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Myocardial preservation by topical hypothermia

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Abstract

Cardiac operations are facilitated by a still and bloodless field provided by arrest of both mechanical cardiac activity and coronary perfusion. The magnitude of ischemic damage to the heart during periods of aortic cross-clamping without coronary perfusion is reduced substantially by lowering myocardial temperature and by sustained membrane depolarization with potassium ion. Topical myocardial hypothermia alone, using 0.9% saline at 3 to 4 C, is capable of consistently providing protective levels of left ventricular midwall hypothermia in the range of 15 to 20 C. Meticulous attention to details of local cooling, however, is necessary to avoid large swings or regional gradients in myocardial temperature. Cooling is initiated immediately after cross-clamping by lavage of the pericardial reservoir with 2 liters of cold saline and is continued by infusion of saline into the pericardial sac at 100 to 150 ml/min. Immersion of both ventricles in cold saline is enhanced by orientation of the operating table, and additional myocardial cooling is achieved by endocardial lavage during procedures involving cardiotomy. Low flow cardiopulmonary bypass (40 to 50 ml/kg/min) and systemic hypothermia in the range of 31 to 33 C minimize the warming effect of collateral coronary circulation via mediastinal and bronchial vessels. Complete right heart emptying is assured by double venous cannulation. During a single cross-clamp interval, valve replacement(s), ventricular resection, and all distal coronary anastomoses are carried out.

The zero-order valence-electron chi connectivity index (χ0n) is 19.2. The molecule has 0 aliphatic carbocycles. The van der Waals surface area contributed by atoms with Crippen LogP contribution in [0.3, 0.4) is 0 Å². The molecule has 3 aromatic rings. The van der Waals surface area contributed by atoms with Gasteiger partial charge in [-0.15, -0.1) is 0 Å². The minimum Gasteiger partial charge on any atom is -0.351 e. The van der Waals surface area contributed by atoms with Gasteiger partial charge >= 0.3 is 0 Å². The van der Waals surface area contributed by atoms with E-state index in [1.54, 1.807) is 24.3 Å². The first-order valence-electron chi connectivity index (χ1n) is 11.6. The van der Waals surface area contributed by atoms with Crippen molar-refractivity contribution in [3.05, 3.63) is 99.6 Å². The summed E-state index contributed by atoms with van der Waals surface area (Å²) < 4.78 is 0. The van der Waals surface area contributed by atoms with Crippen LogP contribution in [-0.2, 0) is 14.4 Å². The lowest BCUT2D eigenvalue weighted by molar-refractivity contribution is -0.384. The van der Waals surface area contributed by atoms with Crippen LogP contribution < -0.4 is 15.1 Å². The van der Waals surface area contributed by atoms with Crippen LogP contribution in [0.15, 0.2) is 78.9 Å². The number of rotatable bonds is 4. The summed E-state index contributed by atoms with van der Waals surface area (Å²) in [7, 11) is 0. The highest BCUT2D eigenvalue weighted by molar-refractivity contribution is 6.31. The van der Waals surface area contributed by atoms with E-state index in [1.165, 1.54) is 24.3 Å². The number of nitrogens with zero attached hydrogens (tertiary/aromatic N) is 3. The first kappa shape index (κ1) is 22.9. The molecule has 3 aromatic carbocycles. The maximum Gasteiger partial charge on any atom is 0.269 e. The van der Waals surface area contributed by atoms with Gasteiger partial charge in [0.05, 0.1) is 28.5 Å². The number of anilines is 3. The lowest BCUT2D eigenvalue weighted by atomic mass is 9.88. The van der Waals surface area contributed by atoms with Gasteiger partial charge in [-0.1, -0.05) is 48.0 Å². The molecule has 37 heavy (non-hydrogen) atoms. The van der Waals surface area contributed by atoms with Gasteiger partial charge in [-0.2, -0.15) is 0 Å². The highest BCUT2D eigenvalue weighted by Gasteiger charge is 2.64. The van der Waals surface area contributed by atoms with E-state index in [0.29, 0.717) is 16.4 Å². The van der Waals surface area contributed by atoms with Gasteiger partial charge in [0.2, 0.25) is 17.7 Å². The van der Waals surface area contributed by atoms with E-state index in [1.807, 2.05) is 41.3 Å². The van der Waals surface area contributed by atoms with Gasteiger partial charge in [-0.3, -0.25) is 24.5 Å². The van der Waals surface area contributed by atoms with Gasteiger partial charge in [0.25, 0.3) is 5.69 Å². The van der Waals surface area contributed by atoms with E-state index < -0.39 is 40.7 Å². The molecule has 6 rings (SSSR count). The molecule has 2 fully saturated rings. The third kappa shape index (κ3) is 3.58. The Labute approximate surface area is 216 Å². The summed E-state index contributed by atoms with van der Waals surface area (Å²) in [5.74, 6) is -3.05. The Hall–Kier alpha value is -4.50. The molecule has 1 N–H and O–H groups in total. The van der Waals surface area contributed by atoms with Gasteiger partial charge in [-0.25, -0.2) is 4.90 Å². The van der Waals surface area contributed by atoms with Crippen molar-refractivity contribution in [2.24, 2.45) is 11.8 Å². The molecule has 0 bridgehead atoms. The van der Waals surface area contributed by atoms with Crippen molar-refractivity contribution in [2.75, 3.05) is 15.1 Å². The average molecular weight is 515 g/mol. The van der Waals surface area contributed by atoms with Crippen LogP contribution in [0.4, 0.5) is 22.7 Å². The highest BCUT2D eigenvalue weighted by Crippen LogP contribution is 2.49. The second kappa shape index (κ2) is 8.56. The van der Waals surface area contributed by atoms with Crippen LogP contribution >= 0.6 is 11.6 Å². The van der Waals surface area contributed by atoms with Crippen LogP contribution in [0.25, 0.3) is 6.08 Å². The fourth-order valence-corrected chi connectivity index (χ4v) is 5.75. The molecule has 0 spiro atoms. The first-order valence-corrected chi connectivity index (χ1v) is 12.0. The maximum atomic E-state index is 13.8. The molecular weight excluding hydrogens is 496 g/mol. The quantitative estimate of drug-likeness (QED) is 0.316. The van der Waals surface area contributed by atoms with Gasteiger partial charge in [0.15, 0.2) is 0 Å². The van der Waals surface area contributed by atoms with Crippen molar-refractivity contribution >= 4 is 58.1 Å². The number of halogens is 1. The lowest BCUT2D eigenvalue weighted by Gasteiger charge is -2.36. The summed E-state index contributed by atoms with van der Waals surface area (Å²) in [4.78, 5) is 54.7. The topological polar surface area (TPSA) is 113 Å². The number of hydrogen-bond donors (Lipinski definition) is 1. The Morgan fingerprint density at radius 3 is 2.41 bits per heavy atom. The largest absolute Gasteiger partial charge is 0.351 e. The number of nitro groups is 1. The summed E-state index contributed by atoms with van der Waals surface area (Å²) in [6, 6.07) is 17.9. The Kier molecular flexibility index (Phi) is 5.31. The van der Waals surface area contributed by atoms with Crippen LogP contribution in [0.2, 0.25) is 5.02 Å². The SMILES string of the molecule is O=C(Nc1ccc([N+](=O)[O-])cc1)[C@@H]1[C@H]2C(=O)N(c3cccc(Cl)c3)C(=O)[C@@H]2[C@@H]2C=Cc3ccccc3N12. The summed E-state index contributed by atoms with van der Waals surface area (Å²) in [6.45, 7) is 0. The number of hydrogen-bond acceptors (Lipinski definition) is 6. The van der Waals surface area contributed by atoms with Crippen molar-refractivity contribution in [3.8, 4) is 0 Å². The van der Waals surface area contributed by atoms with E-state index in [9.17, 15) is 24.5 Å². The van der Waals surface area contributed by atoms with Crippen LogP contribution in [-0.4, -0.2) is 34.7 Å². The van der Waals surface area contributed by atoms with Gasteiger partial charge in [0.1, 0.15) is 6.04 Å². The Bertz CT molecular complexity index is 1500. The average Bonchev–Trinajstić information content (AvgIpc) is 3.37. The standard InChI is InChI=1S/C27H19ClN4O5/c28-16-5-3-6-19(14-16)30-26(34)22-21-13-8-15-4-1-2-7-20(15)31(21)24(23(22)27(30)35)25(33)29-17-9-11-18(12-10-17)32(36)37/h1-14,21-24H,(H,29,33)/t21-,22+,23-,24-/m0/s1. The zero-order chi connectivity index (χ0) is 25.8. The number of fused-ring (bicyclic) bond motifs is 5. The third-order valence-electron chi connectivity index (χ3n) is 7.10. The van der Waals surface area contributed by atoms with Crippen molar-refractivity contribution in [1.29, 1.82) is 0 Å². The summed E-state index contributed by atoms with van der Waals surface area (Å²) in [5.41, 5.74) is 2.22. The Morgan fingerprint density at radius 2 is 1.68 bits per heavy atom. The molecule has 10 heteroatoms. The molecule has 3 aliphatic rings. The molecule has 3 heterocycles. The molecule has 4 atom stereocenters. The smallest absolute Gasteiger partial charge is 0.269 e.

Left ventricular intramyocardial temperatures decrease gradually over a 5- to 10-minute period after initiation of cooling, and in the anterolateral left ventricular midwall temperatures in . . .


 

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